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I'd be curious to read a little more about what happened at Google, why your goals were incompatible and what the “good fight” was.

Technology companies do 'R&D' which stands for Research and Development. You can think of that as a spectrum where on one end you have 100% research, the end goal is a published paper, and at the other end you have 100% development where the end goal is the implementation of a solution to a specific problem. All of the engineers I've met land somewhere on the spectrum in terms of what motivates them to do what they do. When I was at Google most of engineering was very 'research' focused, there were a lot of what you might think of as science projects, prototypes and experiments which might, or might not solve a problem. I'm more of a 'products' guy which puts me much closer to the D side of the spectrum. I know myself well enough to know I don't do well in places that lean heavily toward research, and so from that standpoint there was always an impedance mismatch between my values and those of the company.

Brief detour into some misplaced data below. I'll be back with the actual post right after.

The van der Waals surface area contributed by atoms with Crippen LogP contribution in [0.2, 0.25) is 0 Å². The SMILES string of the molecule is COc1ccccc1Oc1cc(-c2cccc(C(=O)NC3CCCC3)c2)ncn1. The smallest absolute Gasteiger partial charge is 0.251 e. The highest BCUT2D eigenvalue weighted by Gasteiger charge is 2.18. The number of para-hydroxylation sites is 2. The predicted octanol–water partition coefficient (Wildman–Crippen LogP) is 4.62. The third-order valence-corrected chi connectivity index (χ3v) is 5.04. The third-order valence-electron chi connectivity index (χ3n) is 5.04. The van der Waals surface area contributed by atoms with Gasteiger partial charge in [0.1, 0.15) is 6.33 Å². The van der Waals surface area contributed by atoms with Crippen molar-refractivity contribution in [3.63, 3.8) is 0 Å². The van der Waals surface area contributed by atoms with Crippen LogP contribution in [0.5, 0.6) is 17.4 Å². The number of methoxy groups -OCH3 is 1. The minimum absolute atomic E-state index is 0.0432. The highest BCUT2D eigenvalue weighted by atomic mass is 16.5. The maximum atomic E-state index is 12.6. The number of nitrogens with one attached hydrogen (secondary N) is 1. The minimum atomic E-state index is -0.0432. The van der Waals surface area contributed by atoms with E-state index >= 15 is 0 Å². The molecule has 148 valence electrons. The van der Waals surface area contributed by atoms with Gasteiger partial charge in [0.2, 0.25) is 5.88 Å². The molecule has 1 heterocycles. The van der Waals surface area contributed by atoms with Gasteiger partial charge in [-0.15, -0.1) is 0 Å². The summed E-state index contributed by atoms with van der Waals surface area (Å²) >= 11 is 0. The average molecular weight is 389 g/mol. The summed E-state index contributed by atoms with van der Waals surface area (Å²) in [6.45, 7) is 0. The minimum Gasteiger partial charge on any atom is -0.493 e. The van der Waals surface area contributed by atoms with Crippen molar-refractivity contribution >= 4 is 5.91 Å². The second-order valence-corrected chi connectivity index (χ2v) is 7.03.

However, it was a company and there were people who put in effort day in and day out that kept things working, people that were indispensable to day to day operations of the company, who were not getting the recognition that folks who would create a solution to a problem nobody had were getting. These unheralded people were 'fighting the good fight' and I worked pretty hard to wake up HR to that oversight on their part. They had just started giving out 'infrastructure awards' as a way of recognizing those folks when I was leaving. I was glad for that. I didn't get a chance to work on one of the committees that evaluated that sort of work which was too bad. Given the changes I've read about since I left it would seem that the company has shifted away from some of that stuff.

To give you an example of how sad a case I was, when I came to the Bay Area I had offers from Xerox and Intel and was totally excited to go work at Intel because they were shipping the products that were changing the world. My wife worked at Xerox and so I got to see a company that could envision an amazing future, and not ship it, and even then I knew it would drive me insane not to get things out the door :-).

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